I’m hoping to use this post to create a regular, but intermittent, feature about writing that starts an ongoing discussion between me and any other writers/creative types–published or not–who want to jump in. (I’ve given myself permission to write whatever interests me every week which is why this won’t be a serial series but, if the response opens the door to writing issues, I’ll of course follow up.) Nothing would please me more than a back-and-forth so we can learn from each other. If you have anything you might want to say, suggest, or share, please do. Writing has always been termed “solitary,” and it is. But that doesn’t preclude confabbing about what we’ve discovered during all those secluded hours, which has the potential to enrich us all.
There are a million things to say about writing, but good writing always starts with the same two things: time and effort.
You have no idea how often people would come up to me when I did book tours for my Matt Jacob novels and say, “I have a great story, but I just don’t have time to sit down and write it.” Worse, some would suggest that they tell me their story and perhaps I could write it. I usually nodded sympathetically or politely demurred but, at the same time, thought fuggetaboutit. Wasn’t gonna happen. Not only was I not going to write their story, I knew they weren’t either.
The first thing any aspiring writer needs is a good chair and the guts to keep his or her ass stuck to it. That doesn’t mean all day, every day. But it does mean carving out a regular time to focus and think and dream. A regular time to write. This is true for pros as well as neophytes. From where my ass is parked, it’s the only way to actually learn the craft and keep it sharp. Though, if other people found other ways, I’d dearly love to hear about it.
Gotta read too; it’s the key to understanding what kind of book you want to write. Although reading a variety of types of books can only enrich and help, it makes sense to eventually focus on the ways different authors work in the type of writing you’re interested in.
From an early age, I loved mysteries. Started with The Hardy Boys and Nancy Drew, which, of course, evolved as I grew older. And while I enjoyed what is often termed “literary” fiction, Updike’s Rabbit, Malamud’s depressing take on the world, the comedic genius of Heller’s Catch 22, for example, I kept returning to mysteries, honing in on the “hard-boiled” version of detective fiction.
So, when I decided to leave counseling to try my hand at writing, I already knew what I wanted to do. I understood the parameters of detective fiction well enough to try to push its boundaries, while still maintaining the basic form. Kinda like grammar; you have to know the rules well to break them artfully. When I began writing, I also stopped reading all mysteries because I was terrified of unconsciously plagiarizing. And, I’ve held to it. Do any of you out there do this too? And for the same reason?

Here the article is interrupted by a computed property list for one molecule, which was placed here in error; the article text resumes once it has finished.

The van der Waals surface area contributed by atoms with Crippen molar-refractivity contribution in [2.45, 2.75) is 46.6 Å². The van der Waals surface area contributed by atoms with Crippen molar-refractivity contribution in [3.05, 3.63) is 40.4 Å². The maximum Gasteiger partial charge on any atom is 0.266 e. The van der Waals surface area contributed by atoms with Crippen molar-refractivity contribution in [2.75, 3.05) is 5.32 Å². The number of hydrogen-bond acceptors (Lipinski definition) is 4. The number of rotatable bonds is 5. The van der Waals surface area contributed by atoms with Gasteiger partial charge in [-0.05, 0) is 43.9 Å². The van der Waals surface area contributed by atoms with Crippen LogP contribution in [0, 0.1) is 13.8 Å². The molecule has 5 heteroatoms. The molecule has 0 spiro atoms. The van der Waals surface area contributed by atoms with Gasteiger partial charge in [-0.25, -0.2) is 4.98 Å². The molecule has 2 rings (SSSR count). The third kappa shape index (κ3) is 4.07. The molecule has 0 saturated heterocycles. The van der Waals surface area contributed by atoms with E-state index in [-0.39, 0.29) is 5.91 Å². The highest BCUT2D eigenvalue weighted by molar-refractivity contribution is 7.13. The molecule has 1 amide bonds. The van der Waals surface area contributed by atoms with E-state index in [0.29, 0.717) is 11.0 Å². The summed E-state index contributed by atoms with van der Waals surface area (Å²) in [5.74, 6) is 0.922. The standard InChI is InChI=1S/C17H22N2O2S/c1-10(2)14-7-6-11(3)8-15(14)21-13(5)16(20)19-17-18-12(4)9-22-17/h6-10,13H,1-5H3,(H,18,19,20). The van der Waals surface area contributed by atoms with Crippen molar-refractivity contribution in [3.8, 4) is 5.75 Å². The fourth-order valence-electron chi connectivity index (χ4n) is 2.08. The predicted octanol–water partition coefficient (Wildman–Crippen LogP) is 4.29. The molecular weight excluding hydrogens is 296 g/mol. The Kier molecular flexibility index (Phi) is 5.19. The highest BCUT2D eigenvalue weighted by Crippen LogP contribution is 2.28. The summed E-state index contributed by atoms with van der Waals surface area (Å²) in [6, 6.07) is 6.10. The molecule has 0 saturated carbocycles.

A good example of someone who works differently than I do is a musician friend who asked me for feedback on his manuscript. After my usual caveat of “Sure, but I have to be free to tell you what I really think without any bullshit,” I read the work. It was a fictionalized memoir that, frankly, wasn’t all that good. Its underlying premise could have made it truly interesting, but the tradecraft was weak and I thought he had missed the forest for the trees.
I line edited, noting where I thought he hit or missed the mark, where characters weren’t drawn well or their voices distinct enough. We set up a time to meet and I was pretty nervous about it. Basically, I was suggesting going back to the drawing board.
We met for hours and, much to my relief, he was eager for feedback and undaunted by the task ahead. After this meeting, he began voraciously reading many different types of memoirs while he began his rewrite–something I wouldn’t have done but no two people are the same. A few more extensive revisions over the next couple of years and the book is now in the hands of an agent. I don’t know if it will sell, but I do know the quality of his story and work is outstanding.
I started to tell his story as an example of someone who felt comfortable reading in his genre or area of writing, while trying to do it himself. But my buddy’s experience actually confirms both points I’m really making in this post. You have to commit to the project. Despite working full time, he put in the energy and effort on a regular schedule and accomplished his goal. Of course he wants it to sell (as do I), but at the least, he has completed something he is proud of and should be. Plus, he has subsequently gone on to write other stories (which his agent also accepted). He has turned himself into a wonderful writer by understanding and accepting the hard, time-consuming work it takes to create something special.
Writing starts with this commitment–and hopefully, our discussions where people relate their own experiences will too. Then, in upcoming weeks, I’ll talk in detail about various aspects of my personal approach to writing books, hoping others will chime in at those posts as well as now. Please don’t leave me talking to myself.
Meanwhile another dedicated, talented artist needs some help: A good friend of mine, Jim Ohm, an independent film maker who embodies all the qualities I mentioned above and many more, is raising money for his new film Pretend. I’ve read the script, think it’s really, really, good, and hope each of you visit his site (http://www.indiegogo.com/pretendthefilm?c=home&a=1733151) and listen to what he says about the film. Well worth the time.
Do not wait for the last judgment. It takes place every day.